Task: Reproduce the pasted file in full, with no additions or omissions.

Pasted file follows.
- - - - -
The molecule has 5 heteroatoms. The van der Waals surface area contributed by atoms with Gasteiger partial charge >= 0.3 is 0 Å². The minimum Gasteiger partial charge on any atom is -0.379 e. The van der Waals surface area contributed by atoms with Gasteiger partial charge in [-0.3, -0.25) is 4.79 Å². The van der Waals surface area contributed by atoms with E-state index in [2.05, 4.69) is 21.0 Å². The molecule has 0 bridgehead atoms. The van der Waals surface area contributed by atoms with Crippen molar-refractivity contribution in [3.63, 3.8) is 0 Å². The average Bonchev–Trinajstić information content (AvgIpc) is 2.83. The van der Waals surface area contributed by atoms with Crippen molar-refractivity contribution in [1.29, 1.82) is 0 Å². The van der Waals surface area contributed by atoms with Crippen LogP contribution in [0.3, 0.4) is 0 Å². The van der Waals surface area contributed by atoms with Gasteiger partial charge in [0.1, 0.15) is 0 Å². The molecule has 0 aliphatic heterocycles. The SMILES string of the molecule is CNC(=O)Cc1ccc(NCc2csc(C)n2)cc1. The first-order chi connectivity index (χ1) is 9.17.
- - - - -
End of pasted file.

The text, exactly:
The molecule has 5 heteroatoms. The van der Waals surface area contributed by atoms with Gasteiger partial charge >= 0.3 is 0 Å². The minimum Gasteiger partial charge on any atom is -0.379 e. The van der Waals surface area contributed by atoms with Gasteiger partial charge in [-0.3, -0.25) is 4.79 Å². The van der Waals surface area contributed by atoms with E-state index in [2.05, 4.69) is 21.0 Å². The molecule has 0 bridgehead atoms. The van der Waals surface area contributed by atoms with Crippen molar-refractivity contribution in [3.63, 3.8) is 0 Å². The average Bonchev–Trinajstić information content (AvgIpc) is 2.83. The van der Waals surface area contributed by atoms with Crippen molar-refractivity contribution in [1.29, 1.82) is 0 Å². The van der Waals surface area contributed by atoms with Crippen LogP contribution in [0.3, 0.4) is 0 Å². The van der Waals surface area contributed by atoms with Gasteiger partial charge in [0.1, 0.15) is 0 Å². The molecule has 0 aliphatic heterocycles. The SMILES string of the molecule is CNC(=O)Cc1ccc(NCc2csc(C)n2)cc1. The first-order chi connectivity index (χ1) is 9.17.